A beautiful day with a bright sun shining and the promise of spring in the air. The prospect of a long leisurely walk through fields and woods.
What could possibly go wrong?
|Photo by Brian Garrett, Flickr|
Normally, when we start out on a walk, I have Shadow on leash. But on this day I decide to work on reinforcing his off-leash “heel”, because the previous week’s snow has melted and the mud has dried to the point that we will be able to walk over to our favorite field rather than keep to the road.
So we set off down our driveway, Shadow cheerfully vacuuming up treats for being at my side (I really need to learn how to fade rewards), when suddenly he raises his head and takes off across our dirt road to the neighbor’s yard. Seconds later, he’s frantically rolling in the grass, pawing at his face. Too late, I see a skunk smack in the middle of the neighbor’s yard, trotting away, tail high. In broad daylight.
What? Skunks are supposed to be nocturnal. Later, I will read that, while normally nocturnal, skunks sometimes will come out in during the day to look for food, especially in the early spring.
Now the day’s plan changes from walking the dog to bathing the dog, itself a form of aerobic workout.
|Shadow soaking in tomato juice.|
In the last Skunked episode, the year before, as soon as I got home from our walk with a very stinky dog, I jumped online and learned about a peroxide formula that chemically changes the oil that causes the skunk’s punishing odor. But at the time, we had only a tiny amount of peroxide in the house and it was too late to get supplies at the nearest store, five miles away. It would have been an hour’s round trip to get it.
So instead, we foolishly bathed Shadow with dish detergent. That set the smell so effectively that multiple baths later, alternating shampoo, tomato juice and detergent (poor pup!), we realized that the only solution would be a haircut. A very short haircut.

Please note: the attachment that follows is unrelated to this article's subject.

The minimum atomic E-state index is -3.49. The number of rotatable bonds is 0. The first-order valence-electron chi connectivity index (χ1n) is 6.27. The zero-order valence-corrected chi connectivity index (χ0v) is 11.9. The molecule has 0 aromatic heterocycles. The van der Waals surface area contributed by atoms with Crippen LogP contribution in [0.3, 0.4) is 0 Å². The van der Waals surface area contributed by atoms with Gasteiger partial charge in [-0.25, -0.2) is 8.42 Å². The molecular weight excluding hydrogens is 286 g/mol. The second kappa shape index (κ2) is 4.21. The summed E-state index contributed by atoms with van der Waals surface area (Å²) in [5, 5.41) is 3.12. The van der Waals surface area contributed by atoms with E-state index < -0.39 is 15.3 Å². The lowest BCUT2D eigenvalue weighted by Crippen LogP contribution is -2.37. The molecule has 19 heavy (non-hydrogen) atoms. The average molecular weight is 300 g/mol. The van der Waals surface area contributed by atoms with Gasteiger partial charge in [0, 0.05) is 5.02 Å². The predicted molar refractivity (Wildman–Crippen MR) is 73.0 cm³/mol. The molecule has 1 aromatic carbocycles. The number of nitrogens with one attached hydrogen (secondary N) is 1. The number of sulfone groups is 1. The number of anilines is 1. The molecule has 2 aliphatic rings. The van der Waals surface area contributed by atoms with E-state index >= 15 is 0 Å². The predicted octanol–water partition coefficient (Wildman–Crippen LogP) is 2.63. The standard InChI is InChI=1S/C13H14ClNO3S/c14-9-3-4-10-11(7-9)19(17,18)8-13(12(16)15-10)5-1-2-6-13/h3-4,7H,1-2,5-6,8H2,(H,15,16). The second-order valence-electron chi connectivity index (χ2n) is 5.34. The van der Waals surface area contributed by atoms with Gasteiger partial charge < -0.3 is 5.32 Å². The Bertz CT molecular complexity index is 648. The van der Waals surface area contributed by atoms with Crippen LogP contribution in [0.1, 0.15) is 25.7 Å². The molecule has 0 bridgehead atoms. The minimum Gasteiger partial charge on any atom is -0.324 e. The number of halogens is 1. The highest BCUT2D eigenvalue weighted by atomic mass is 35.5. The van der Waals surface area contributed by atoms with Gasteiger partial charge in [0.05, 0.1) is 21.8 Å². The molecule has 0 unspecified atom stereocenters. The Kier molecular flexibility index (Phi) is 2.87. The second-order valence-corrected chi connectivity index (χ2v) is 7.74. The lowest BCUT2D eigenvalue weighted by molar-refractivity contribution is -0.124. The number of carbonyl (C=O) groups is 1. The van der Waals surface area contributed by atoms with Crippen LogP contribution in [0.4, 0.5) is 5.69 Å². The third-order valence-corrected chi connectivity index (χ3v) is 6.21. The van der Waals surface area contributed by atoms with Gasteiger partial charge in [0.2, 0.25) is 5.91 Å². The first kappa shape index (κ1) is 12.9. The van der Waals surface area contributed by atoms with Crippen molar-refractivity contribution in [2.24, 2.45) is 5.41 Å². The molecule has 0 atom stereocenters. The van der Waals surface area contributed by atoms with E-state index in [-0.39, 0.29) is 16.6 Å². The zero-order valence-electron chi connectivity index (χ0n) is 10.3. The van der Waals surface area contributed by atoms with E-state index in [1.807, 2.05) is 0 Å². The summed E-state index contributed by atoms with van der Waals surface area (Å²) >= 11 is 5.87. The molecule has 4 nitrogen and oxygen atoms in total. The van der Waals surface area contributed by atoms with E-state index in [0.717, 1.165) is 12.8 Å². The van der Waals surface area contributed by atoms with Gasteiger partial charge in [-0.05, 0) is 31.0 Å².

|Extra short, please!|
Fortunately, we learned from our mistake. This time, we have quarts of peroxide in stock. I make up a few gallons of the solution and a couple of treatments later, my spouse, a man with a sense of smell to rival a dog’s, declares Shadow to be odor free.
If Shadow were only like Doodle, the fictional narrator of the Doodlebugged Mysteries. Like Shadow, Doodle manages to get into a lot of trouble, and in this scene from Dog-Nabbed, he is lost in the woods.
“I awake several times in the night, once to the haunting sound of coyotes. I can’t tell if it’s the same pack I heard earlier or not, but I snuggle down in my hole, glad they’re too far away to be a danger. Another time, the stench—there’s really no other word—of a skunk assaults my nose. I lift my head to see one waddling to the creek. I cornered a skunk once in my service dog days. Not a good experience. Let’s just say, Lesson Learned. I watch it from my hiding place without moving.”
Okay, maybe I was indulging in authorial wishful thinking when I wrote that. I suspect for Shadow, and for most dogs, the lesson will never be learned. So we’ve once again restocked our supplies of peroxide and baking soda.
In case any of you have a calamitous skunk encounter—and, really, is there any other kind?—here’s the formula.
It works. And it’s cheaper than the commercial skunk deodorizers on the market, which can be a good thing if you happen to have a big dog with a long coat.
Especially one who, unlike Doodle, happens to be Lesson Impaired when it comes to skunks.
Susan J. Kroupa is a dog lover currently owned by a 70 pound labradoodle whose superpower is bringing home dead possums and raccoons and who happens to be the inspiration for her Doodlebugged books. She’s also an award-winning author whose fiction has appeared in Realms of Fantasy, and in a variety of professional anthologies, including Bruce Coville's Shapeshifters. Her non-fiction publications include features about environmental issues and Hopi Indian culture for The Arizona Republic, High Country News, and American Forests.
She now lives in the Blue Ridge Mountains in Southwestern Virginia, where she’s busy writing the next Doodlebugged mystery. You can find her books and read her blog at http://www.susankroupa.com and visit her Amazon Author page at http://amazon.com/author/susankroupa.